5 Reasons You Should Stick Needles In Your Dog (Really!)

by Brandon Topp

Just saying, “I’m taking my dog to an acupuncturist,” may sound a tad new-age-y and absurd. But, just by following the same basic principles used with humans, a number of veterinarians have successfully used acupuncture to treat sick dogs. For Fido, acupuncture may be an alternative source of pain relief, help aid digestion, and even assist with emotional disorders.

We're always on the hunt for natural and holistic practices for dogs, as giving canines the best lives possible is a major element of our original show Finding Fido, where host Seth Casteel matches people with an ideal shelter dog. Check out more about Finding Fido here and find out where to watch the show.

Whether you own a dog now, or are planning on adopting, it’s worth knowing the holistic options you’ll have in case of illness. But to understand acupuncture for dogs, first you need to understand acupuncture. 

Also on Z Living: How To Stop Your Dog From Barking All Night

Acupuncture Is A Tried-And-True Practice.

According to WebMD, “Acupuncture is a form of traditional Chinese medicine that has been practiced for centuries. It’s based on the theory that energy, called chi (pronounced “chee”), flows through and around your body along pathways called meridians.” 

The super-thin needles acupuncturists put into patients are used to redirect or influence the flow of their energy or chi to address certain issues. Countless testimonials keep the practice a popular option for people today who suffer from chronic pain, poor digestion, and psychological disorders. In terms of tried-and-true practices, it doesn’t get more tested than this, with origins predating recorded history

Like people, cats and dogs have about 365 key acupuncture points in their bodies. Dogs receive needles of 1/2 inch to 1 1/2 inches long (depending on their body size). And generally, the process is painless to your pooch.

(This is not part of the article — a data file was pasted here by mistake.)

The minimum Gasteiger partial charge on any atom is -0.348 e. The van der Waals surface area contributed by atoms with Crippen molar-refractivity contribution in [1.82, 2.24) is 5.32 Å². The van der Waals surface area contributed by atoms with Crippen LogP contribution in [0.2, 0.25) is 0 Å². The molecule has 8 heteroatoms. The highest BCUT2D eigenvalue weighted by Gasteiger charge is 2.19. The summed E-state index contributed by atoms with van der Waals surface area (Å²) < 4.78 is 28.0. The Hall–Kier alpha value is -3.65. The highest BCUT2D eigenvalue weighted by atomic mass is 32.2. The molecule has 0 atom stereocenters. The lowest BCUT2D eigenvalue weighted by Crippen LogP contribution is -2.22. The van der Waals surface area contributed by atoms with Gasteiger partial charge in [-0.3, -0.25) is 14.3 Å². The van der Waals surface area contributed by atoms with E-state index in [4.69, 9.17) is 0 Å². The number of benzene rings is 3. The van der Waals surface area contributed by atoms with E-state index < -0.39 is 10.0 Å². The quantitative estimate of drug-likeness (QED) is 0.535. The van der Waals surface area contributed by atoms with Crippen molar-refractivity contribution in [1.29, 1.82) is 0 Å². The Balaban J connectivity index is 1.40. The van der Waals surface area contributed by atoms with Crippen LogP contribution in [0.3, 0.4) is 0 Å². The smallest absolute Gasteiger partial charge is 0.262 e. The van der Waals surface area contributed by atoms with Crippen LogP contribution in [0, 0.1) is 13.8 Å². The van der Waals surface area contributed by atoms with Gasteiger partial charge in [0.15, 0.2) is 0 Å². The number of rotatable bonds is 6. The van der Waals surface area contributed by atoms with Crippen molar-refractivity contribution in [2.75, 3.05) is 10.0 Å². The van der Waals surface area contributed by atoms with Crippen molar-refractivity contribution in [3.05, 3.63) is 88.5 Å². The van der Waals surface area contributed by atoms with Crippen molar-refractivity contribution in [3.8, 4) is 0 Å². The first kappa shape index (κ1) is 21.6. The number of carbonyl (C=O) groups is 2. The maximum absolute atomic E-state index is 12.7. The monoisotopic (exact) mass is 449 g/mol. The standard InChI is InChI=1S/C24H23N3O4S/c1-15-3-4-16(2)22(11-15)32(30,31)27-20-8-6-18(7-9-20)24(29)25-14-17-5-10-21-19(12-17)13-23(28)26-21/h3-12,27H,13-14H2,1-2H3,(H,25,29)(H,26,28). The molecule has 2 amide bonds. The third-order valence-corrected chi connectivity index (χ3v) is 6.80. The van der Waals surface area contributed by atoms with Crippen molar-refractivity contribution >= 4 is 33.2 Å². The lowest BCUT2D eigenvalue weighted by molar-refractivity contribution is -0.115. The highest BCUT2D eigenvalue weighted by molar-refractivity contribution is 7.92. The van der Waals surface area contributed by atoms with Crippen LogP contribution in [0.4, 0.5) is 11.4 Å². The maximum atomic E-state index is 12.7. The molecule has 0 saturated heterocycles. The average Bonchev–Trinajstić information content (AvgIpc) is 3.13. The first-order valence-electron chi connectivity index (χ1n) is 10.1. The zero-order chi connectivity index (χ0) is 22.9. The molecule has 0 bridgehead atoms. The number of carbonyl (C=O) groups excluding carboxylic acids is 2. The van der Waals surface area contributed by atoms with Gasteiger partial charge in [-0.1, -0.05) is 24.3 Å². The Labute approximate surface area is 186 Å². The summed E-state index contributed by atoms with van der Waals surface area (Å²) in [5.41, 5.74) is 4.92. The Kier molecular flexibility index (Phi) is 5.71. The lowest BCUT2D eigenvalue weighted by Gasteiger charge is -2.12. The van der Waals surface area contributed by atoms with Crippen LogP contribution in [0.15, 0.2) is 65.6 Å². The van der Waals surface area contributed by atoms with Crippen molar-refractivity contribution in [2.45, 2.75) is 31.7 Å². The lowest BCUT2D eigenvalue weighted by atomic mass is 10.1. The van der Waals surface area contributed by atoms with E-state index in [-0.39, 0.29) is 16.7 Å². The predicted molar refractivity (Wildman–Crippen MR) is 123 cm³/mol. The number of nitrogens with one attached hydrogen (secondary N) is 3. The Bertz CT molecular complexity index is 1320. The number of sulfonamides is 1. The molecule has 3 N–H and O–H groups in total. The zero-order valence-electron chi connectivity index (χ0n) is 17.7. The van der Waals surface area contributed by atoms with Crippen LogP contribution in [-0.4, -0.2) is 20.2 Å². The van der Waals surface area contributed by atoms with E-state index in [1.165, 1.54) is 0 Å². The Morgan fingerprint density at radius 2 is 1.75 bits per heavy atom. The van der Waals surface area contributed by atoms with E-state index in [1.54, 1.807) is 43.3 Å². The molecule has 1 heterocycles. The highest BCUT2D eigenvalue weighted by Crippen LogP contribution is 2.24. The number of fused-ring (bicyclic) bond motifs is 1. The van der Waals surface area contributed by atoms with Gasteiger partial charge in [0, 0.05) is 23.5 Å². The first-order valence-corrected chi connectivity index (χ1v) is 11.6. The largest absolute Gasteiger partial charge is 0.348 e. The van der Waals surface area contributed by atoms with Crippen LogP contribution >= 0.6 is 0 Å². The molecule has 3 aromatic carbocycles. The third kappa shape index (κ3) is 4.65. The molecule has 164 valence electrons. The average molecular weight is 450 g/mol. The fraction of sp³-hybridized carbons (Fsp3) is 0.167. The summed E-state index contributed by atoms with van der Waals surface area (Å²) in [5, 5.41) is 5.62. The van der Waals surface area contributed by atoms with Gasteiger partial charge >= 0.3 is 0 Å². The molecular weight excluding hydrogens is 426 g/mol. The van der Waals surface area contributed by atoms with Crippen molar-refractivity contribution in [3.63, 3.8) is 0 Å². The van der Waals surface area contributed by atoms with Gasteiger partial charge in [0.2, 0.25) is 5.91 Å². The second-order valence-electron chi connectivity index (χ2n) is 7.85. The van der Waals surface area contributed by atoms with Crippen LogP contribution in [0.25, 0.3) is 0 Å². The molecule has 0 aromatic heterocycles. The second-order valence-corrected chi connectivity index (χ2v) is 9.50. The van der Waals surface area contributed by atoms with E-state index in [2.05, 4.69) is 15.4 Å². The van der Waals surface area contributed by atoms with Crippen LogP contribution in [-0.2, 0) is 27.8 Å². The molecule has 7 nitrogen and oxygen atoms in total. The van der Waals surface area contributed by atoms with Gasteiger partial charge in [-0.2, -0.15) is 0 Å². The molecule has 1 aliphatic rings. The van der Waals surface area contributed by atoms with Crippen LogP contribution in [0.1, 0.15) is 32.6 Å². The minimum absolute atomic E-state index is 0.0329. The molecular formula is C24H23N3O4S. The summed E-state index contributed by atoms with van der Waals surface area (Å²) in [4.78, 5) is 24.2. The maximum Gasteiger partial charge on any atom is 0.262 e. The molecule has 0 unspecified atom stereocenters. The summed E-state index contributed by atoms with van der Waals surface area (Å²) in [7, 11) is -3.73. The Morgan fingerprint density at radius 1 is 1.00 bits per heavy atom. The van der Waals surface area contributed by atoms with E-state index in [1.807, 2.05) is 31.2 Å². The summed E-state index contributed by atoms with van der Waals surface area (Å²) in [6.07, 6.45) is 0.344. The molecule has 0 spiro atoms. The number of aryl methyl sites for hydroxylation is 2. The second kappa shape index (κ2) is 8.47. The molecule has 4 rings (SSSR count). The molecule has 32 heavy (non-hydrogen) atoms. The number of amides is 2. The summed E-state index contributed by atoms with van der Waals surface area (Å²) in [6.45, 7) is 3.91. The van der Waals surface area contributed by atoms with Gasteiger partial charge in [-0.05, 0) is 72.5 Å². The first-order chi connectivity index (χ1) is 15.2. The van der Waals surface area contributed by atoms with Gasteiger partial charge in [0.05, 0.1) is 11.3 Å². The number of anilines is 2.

Also on Z Living: A Top Athlete’s Doctor On The Benefits Of Naturopathy

So, Acupuncture Can Benefit Dogs Too?

It very well might. This piece from Mom.me  describes dogs who underwent acupuncture treatments. One of them followed Zuzu,  a six-year-old Labrador retriever with leukemia. Working with Ihor Basko, DVM, a holistic veterinarian in Honolulu, Zuzu had chemotherapy and acupuncture treatments... and his cancer went away completely. Her owner Lisa Carp told Mom.me, “I am convinced that acupuncture triggered healing in his body. He’s so happy and healthy.”

Last year, accomplished vet Dr. Pippa Elliott, BVMS, MRCVS, penned an opinion piece for Petful about whether or not acupuncture actually works on pets. Dr. Elliot begins the story by recalling an elderly rottweiler named Penny, who had been crippled by arthritis. She wrote, “After acupuncture, Penny didn’t start running around like a puppy, but she did get up and move around, whereas before she would just flop onto the floor — and stay flopped. And her folks insisted she was brighter at home than she’d been in a long while.”

When Should Your Pet Try It?

If your older dog suffers from arthritis, acupuncture can relieve pain. Or, acupuncture may help animals experiencing digestive side effects from medications, can help speed recovery after surgery, and in some instances, may even be ale to replace surgery (in case surgery is not an option due to the health condition or age of the pet).

So what do you think? Would you try acupuncture for your dog if he or she might benefit? Or is this one specialty treatment too many for Fido?

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